On Wednesday, President Trump signed the “Veterans Choice Improvement Act.”

This week, President Trump signed legislation that would allow Veterans the ability to seek non-VA care in the private market. Originally, Congress placed “barriers” in the way of veterans attempting to seek care in non-VA facilities. The bill has been met with strong approval from various Veterans’ Rights groups around the country.

“Extending the Choice Program is the right thing to do, but only as a stopgap measure until better solutions are developed and implemented,” said Dan Caldwell, policy director at CVA. “Reauthorizing the Choice Act buys Congress some time to work with Secretary [David] Shulkin on broader choice reforms that will truly empower veterans with the ability to seek care outside the VA when they want to.”

This news should be welcomed to veterans and their families all over America, given the abysmal state of the government-funded VA program. The allowance to seek private care should result in higher quality services being given to America’s warriors.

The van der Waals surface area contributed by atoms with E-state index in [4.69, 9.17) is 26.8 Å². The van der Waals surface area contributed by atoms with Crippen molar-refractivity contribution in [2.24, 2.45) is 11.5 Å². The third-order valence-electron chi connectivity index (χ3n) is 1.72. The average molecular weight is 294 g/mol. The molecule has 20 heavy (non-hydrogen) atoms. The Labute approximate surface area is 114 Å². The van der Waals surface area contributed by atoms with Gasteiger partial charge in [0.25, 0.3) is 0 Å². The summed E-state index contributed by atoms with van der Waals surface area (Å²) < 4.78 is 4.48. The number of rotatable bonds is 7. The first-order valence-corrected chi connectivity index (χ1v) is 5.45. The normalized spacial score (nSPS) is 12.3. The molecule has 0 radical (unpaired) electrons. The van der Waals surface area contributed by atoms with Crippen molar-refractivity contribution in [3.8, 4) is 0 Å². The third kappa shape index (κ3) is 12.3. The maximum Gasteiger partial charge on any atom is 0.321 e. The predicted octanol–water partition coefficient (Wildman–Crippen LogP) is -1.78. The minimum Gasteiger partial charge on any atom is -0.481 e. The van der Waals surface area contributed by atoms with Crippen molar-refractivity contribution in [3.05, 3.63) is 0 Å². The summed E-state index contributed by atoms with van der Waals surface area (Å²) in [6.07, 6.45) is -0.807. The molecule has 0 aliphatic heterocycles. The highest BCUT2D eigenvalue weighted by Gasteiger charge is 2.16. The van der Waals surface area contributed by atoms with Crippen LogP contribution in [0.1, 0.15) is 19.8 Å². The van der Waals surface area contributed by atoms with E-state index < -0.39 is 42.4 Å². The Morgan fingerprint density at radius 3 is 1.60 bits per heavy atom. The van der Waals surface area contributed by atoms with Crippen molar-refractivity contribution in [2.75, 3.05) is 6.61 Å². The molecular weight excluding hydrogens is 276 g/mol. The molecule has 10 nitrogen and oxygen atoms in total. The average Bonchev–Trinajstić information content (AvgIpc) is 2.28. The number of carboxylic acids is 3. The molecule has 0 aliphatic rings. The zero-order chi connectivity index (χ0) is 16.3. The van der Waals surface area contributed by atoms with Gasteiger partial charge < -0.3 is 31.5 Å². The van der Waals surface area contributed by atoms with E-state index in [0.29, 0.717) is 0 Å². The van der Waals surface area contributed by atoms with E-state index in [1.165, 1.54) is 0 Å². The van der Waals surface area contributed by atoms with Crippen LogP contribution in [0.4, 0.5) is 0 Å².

It was not so long ago that one major scandal involving the VA broke from Phoenix, Arizona, which involved veterans dying while waiting for care, while staff manipulated wait-time data there. This also occurred at other VA locations around the country.


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Not only that, but an undisclosed VA facility saw a single dentist unknowingly expose some 600 veterans to HIV or Hepatitis. A single dentist was responsible for that. To top it off, the unnamed dentist in question was not fired, but actually promoted to an administrative position instead.

When the quality of care at your local VA clinic is not the issue, cost becomes the focal point. The Phoenix, Arizona VA clinic, after seeing veterans die while waiting for care, saw a cool $28 million added to their annual budget. This is on top of an annual VA budget of $65 billion.


The VA system isn’t the only underwhelming government-ran healthcare system in the country. One of the least well-known, government-funded healthcare programs is IHS – the Indian Health Service.